Gold ETF demand turns positive in May as investors look for safe-haven assets
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In a report Wednesday, the WGC said that 19 tonnes of gold, valued at $1.7 billion, flowed into global gold-backed exchange-traded products in May. This is the third consecutive month that investment demand for gold has increased.
Analysts noted that after substantial outflows in January and February, the gold market is now net positive for the year.
"Strong price momentum earlier in the month incited investors' interests in gold ETFs before giving some back towards the end of May as the gold price pulled back," the analysts said in the report. "In addition, we believe that U.S. debt ceiling negotiations and looming banking industry concerns also led investors to seek safe-haven assets, contributing to the positive trend in May."
The WGC said collectively, global gold ETFs held 3,478 of the precious metal as of the end of May; however, total assets under management fell slightly by 0.4% to $220 billion due to a lower gold price, which fell 0.9% compared to the average price in April.
North American investment demand continues to dominate the market. The WGC said that U.S.-listed ETF products saw inflows of 21.2 tonnes.
"Between January and May, funds in North America accumulated net inflows of US$3.2bn (+47t), dominating global inflows," the analysts said.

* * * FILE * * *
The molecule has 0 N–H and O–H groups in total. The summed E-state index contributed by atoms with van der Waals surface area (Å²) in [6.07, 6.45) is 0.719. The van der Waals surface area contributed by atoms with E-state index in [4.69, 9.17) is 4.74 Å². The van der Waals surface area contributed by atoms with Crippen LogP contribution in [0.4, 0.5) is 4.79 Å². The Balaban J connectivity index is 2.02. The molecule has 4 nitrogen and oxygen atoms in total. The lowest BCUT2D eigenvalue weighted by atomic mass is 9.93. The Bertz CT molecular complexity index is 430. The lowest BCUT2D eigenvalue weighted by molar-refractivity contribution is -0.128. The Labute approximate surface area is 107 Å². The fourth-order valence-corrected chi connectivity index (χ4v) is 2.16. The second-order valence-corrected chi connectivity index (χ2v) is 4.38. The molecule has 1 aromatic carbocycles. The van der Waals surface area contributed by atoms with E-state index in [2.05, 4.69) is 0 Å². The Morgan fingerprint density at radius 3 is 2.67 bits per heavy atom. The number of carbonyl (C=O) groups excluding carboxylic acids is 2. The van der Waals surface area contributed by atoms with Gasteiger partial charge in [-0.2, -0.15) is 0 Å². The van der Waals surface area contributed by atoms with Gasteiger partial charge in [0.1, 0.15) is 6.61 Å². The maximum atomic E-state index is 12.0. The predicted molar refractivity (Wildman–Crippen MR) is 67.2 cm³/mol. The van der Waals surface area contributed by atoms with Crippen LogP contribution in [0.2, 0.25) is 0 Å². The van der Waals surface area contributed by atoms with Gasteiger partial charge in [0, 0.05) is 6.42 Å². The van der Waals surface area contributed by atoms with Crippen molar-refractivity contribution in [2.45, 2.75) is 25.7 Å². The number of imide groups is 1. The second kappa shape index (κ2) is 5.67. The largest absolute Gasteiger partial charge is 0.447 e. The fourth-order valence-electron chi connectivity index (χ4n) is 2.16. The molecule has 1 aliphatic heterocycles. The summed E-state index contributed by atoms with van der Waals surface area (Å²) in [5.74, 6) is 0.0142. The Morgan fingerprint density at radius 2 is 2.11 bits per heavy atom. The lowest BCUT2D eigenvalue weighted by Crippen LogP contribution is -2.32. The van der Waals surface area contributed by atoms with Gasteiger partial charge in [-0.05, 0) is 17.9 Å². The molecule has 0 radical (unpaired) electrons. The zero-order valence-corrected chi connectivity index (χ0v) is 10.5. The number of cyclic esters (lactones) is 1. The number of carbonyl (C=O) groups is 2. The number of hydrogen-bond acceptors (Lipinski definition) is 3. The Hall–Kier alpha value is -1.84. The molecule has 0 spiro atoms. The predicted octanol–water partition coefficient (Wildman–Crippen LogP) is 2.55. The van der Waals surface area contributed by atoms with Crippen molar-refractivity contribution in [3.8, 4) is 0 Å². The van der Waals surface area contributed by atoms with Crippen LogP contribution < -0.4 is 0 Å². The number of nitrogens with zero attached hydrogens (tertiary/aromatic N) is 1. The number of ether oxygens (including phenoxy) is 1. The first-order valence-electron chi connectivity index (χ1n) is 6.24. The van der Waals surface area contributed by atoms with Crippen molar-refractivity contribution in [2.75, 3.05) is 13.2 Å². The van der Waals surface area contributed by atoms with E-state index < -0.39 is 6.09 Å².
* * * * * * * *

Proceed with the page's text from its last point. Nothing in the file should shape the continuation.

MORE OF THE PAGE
European-listed ETFs saw their gold holding fall by 2 tonnes; however, due to currency fluctuations, the value of the assets under management increased by $228 million.
"This difference was mostly due to the mechanics of FX-hedged products in Switzerland and Germany, especially amid currency fluctuations related to US debt ceiling uncertainty," the analysts said. "Positive fund flows during the month were concentrated in the UK and France. But stubbornly high inflationary pressure was a stark reminder to investors that central banks in the region are not yet done with hiking."
In Asia, ETFs saw mild net inflows last month of 0.1 tonnes. The analysts said that outflows from Chinese funds were offset by Japanese and Indian inflows.
|China buys gold for seventh straight month, adds 16 tonnes to reserves in May|
The stable investment demand for gold came as prices fell sharply after testing resistance near an all-time high above $2,085 an ounce.
The analysts noted that rising bond yields due to shifting interest rate expectations appear to be weighing on prices.
"The 2-year TIP yield is nudging 2.5% – a level that might make some gold investors a little nervous. To boot and along with a more influential US dollar, it has done a better job of explaining recent gold returns than the 10-year TIP yield," the analysts.
Despite gold's latest struggles, the WGC remains optimistic that gold can find some support and resume its uptrend.
"An end to hikes might stop gold dancing to the tune of the 2-year. And it may re-establish a stronger link to the 10-year yield, which currently sits just below 1.5%, almost 100bps lower than the 2-year yield and at a level not historically challenging for gold," the analysts said.